Wilmington, DE (PRWEB) August 29, 2013
Hagley Museum and Library welcomes author David Farber on November 7, 7 p.m., to speak about one of America’s most significant yet under-appreciated twentieth-century capitalists, John J. Raskob (1879-1950). In "John J. Raskob, Pierre S. du Pont's Right-Hand Man and Capitalist Extraordinaire," Farber will trace Raskob’s rags to riches tale from selling candy on a railway between Lockport and Buffalo to the boardrooms of America’s biggest corporations like DuPont and General Motors. Admission is free. Reservations are requested; call (302) 658-2400, ext. 243. The lecture will be held in the Soda House auditorium. Use Hagley’s Buck Road East entrance off Route 100 in Wilmington, Delaware.
"John J. Raskob’s influence spread into so many corners of 20th Century America," explained Roger Horowitz, Director of Hagley’s Center for the History of Business, Technology, and Society. "Through his terrific research, David Farber is able to convey Raskob’s immense contribution to the nation we know today."
Farber will discuss Raskob’s role in Pierre S. du Pont’s purchase and renovation of his great-grandfather’s explosives business as well as his role in transforming General Motors. The talk will also highlight Raskob’s most famous innovation - mass consumer credit. Raskob created General Motors Acceptance Corporation, a company that offered financing to consumers, and enabled working and middle-class Americans to purchase cars.
Farber’s lecture is based on his newest book, Everybody Ought To Be Rich: The Life and Times of John J. Raskob, Capitalist. Farber spent eight years writing the biography and relied heavily on sources for his book from Hagley Museum and Library’s John J. Raskob collection including personal letters, business documents, and receipts.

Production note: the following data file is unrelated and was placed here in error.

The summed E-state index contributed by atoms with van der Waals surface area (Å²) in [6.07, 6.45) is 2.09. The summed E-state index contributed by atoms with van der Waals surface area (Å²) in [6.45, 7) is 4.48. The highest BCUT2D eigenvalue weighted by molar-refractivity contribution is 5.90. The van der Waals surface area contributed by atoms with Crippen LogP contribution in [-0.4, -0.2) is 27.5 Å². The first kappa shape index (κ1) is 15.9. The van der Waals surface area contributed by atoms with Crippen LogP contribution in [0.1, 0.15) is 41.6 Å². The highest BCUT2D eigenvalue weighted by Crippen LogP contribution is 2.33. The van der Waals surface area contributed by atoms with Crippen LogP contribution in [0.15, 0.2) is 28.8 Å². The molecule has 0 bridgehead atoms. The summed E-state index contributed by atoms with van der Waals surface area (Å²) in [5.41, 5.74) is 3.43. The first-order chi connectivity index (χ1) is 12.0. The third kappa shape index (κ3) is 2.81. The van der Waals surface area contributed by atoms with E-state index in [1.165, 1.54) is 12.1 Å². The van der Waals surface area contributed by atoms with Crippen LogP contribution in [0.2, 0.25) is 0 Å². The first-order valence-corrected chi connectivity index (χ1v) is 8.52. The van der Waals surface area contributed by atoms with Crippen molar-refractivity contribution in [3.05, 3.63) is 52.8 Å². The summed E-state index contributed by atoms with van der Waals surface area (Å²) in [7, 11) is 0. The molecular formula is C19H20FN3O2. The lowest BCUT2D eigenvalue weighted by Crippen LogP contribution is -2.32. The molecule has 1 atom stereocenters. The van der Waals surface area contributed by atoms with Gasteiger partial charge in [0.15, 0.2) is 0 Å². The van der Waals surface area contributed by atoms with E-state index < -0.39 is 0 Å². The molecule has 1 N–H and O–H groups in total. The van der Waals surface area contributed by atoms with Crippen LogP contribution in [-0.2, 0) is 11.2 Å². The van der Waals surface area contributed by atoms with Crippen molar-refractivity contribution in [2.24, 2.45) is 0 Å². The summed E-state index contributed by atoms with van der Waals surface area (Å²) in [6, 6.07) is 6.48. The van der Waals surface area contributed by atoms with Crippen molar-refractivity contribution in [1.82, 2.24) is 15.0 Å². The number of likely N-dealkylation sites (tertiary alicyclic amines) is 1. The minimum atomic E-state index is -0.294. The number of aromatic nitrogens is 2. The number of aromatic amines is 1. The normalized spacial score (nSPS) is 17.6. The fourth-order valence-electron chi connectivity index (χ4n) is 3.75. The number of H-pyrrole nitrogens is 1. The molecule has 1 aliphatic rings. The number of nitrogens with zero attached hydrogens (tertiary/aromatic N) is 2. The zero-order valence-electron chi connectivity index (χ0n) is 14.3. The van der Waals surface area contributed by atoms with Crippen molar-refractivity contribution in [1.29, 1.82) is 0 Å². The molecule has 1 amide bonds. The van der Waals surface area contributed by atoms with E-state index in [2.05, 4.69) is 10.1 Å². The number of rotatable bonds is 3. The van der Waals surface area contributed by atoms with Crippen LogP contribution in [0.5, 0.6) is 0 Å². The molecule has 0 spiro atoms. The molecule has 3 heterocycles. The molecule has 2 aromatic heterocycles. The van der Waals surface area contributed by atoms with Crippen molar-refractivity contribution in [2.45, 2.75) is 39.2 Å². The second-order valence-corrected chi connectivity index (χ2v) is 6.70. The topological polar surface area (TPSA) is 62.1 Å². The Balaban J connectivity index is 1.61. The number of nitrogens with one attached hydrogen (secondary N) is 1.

About the Speaker
David Farber is Professor of History at Temple University. He is the author of The Rise and Fall of Modern American Conservatism; Taken Hostage: The Iran Hostage Crisis and America's First Encounter with Radical Islam; and Sloan Rules: Alfred P. Sloan and the Triumph of General Motors.
About Hagley Museum and Library
Hagley Library is the nation’s leading business history library, archives, and research center. Current holdings compromise 37,000 linear feet in the Manuscripts and Archives Department, 290,000 printed volumes in the Imprints Department, 2 million visual items in the Pictorial Department, and more than 300,000 digital images and pages in the Digital Archives Department. For access to the digital collections, visit our Digital Collections Page. Hagley’s center for the History of Business, Technology, and Society organizes conferences, research seminars, and a public lecture series; it also operates a research grants-in-aid program.
At Hagley, we invite people of all ages to investigate and experience the unfolding history of American business, technology, and innovation, and its impact on the world, from our home at the historic DuPont powder yards on the banks of the Brandywine. For more information, call (302) 658-2400 weekdays for more information or visit http://www.hagley.org/.